So I have moved my studio into the house in a carpeted room where messes must stay on the table (meaning watercolor and gouache) and out to the backyard where the fall color begs to be painted!
Not to mention the mushrooms of various varieties that have scattered themselves through the grasses in familial processions.
These are not chanterelles, but what are they? The bigger ones are about 6 inches across and they don’t look very edible. I keep promising myself to learn my mushrooms! I did try to look these up and in the process discovered that there are a great many different types of mushrooms that are the psychedelic variety, not that I would ever want to explore them without expert guidance!
But equally exciting in my studio garden right now is the exceptionally large return “crop” of pipevine, which is a tangled mass on the iron trellis right now with hundreds of fuzzy buds which will soon pop open with those glorious Dutchmen’s pipes. And then next month, the return of the pipevine swallowtail butterflies to lay their eggs.
But back to mushrooms – I have been recording them in different media for years now. Here’s a couple of earlier posts, featuring crinkled Masa paper and monoprint/collage/stamps: January 2011 and December 2018
The Fly Agaric or Amanita mushroom is the flashiest ‘shroom in the fungi world. And I found them growing right next to my driveway this week. Not only are they gorgeous, but they are constantly morphing into a new variation each day. From round topped to flat, and brilliant scarlet to gold, from two inch to seven inches across in a couple days!
But don’t eat them! Although apparently few people die from eating them. Except maybe flies. The term fly- refers not to insects as such but rather the delirium resulting from consumption of the fungus. Now I know it’s become more popular to consume mushrooms lately, especially the psychedelic sort. And the amanita may provide a high, though I wouldn’t recommend it. Flies on the other hand may find the delirium referred to here to be quite a spiritual experience!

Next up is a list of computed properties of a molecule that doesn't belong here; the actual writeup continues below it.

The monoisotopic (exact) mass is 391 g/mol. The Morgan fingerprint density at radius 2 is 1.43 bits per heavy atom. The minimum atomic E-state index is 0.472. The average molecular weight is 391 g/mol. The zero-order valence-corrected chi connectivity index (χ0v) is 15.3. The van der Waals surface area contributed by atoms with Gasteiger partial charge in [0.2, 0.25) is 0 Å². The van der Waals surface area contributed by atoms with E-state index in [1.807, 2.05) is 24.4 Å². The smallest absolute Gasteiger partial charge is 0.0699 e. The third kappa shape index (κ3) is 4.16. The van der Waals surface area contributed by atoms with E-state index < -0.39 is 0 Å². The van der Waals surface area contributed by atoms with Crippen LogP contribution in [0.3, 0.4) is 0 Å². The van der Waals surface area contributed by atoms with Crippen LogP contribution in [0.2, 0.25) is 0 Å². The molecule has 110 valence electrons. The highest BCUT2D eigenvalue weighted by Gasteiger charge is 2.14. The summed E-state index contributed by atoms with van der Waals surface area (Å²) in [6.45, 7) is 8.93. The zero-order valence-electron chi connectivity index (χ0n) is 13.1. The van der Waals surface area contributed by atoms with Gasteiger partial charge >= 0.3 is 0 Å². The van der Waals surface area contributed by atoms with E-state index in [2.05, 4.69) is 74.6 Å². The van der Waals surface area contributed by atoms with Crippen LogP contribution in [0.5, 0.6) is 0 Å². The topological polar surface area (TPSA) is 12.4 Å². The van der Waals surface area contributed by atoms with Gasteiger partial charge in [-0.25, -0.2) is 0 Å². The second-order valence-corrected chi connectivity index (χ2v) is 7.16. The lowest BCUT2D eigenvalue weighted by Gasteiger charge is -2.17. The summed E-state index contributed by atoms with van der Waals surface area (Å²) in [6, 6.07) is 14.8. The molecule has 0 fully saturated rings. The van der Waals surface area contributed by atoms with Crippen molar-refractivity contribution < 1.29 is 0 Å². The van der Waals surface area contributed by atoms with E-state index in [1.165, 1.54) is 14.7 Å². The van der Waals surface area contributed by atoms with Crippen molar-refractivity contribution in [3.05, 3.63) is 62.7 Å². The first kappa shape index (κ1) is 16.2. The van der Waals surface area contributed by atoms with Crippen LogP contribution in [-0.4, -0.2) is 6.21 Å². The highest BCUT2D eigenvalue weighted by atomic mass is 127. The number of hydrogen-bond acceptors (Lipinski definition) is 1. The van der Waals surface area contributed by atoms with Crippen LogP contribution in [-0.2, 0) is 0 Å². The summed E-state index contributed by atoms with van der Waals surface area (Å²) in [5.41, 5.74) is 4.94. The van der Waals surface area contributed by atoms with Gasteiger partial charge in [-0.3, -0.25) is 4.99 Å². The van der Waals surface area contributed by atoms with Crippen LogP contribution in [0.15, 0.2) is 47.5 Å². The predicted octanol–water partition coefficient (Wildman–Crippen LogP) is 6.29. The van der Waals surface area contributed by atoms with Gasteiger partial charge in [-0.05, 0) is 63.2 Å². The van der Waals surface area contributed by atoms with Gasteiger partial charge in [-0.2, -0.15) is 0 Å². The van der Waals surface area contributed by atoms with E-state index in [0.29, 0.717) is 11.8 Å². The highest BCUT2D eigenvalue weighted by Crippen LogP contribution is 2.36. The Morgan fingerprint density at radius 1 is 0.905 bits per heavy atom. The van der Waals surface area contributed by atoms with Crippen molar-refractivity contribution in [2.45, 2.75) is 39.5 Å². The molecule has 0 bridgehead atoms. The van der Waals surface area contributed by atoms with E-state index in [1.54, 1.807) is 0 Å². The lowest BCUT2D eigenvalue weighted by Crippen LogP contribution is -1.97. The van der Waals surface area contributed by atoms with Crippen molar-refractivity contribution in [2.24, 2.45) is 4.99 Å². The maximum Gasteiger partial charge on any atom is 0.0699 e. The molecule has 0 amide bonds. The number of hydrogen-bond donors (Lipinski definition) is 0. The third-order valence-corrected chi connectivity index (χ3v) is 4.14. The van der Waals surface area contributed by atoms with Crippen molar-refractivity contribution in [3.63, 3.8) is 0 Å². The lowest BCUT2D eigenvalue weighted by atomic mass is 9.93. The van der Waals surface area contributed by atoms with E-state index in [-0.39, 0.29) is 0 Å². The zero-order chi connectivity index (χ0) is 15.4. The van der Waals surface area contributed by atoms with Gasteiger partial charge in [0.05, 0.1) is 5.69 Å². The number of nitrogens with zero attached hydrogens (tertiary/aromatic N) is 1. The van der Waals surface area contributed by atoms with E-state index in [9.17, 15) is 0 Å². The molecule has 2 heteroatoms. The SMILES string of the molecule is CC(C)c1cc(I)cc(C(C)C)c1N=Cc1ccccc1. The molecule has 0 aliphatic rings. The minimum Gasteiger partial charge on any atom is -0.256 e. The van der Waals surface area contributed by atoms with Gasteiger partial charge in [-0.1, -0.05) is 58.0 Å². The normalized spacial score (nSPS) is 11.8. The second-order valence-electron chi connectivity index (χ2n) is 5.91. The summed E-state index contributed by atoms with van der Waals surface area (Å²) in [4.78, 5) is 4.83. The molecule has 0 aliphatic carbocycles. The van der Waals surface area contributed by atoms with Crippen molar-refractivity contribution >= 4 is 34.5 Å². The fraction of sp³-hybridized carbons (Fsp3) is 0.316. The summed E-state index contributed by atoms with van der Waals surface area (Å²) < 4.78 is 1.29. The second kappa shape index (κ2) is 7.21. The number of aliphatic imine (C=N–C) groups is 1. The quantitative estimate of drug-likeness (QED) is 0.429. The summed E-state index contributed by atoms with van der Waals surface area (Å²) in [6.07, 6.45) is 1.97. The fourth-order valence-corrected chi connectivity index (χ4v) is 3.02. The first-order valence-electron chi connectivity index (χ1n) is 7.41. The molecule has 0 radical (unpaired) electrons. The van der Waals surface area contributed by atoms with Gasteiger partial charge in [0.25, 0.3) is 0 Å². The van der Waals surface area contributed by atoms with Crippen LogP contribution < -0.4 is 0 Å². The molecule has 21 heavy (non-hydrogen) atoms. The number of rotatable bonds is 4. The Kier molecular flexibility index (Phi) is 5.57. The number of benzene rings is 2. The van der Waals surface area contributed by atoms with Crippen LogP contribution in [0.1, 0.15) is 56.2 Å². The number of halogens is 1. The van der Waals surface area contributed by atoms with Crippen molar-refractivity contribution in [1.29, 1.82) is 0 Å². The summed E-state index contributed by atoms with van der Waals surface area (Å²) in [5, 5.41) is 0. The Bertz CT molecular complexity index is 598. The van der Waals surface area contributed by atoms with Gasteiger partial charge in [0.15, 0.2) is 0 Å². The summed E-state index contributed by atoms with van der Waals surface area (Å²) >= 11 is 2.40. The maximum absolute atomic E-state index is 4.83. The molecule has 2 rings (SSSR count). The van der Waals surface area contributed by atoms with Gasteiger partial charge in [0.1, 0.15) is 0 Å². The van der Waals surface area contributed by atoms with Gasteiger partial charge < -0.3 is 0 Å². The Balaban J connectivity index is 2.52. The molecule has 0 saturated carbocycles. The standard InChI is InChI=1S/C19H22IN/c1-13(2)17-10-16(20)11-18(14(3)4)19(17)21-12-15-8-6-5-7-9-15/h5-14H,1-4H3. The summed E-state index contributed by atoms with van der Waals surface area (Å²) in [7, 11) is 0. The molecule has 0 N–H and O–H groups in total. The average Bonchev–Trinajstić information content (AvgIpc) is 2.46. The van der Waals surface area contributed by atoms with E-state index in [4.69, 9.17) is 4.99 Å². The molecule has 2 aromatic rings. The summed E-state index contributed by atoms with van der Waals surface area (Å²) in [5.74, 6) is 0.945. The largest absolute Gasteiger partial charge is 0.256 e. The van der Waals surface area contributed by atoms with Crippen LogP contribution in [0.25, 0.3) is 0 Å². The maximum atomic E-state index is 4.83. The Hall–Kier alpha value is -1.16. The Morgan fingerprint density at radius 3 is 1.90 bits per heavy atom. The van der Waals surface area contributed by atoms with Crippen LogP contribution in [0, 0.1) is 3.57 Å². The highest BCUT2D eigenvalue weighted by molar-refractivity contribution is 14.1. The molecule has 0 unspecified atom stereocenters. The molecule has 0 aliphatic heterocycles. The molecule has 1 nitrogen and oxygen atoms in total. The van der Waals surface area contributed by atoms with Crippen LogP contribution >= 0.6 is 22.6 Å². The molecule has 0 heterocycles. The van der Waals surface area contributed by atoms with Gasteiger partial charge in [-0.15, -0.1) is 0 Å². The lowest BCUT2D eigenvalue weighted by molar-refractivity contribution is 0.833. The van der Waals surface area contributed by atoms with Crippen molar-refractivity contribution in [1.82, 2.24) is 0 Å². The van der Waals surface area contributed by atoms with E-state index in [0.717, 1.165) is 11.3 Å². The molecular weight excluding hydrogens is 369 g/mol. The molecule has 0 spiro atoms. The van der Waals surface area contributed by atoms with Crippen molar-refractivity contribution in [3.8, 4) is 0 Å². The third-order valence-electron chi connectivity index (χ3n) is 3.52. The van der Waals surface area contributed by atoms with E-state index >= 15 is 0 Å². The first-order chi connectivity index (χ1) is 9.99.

You wouldn’t believe me if I told you how this painting started. Somewhere at the beginning was a smoke painting that later got covered up, when the irresistible mushroom shapes I’d rescued from another painting took over.
smoke, inks, acrylic, collage, acrylic texture on w/c paper, 10 X 11″
the uprising of the ‘shrooms from darkened earth
the lizards and voles and birds
even Phil the cat, in their nature shrine
have grown accustomed to the exotic air
spiced with herbs and decay
while we worship at our manmade temples
and hope for salvation there.
“The Citadel”, inks on acrylic gel coated w/c paper 10 X 11″
inks, acrylics coarse pumice gel on gel coated w/c paper 10 X 11″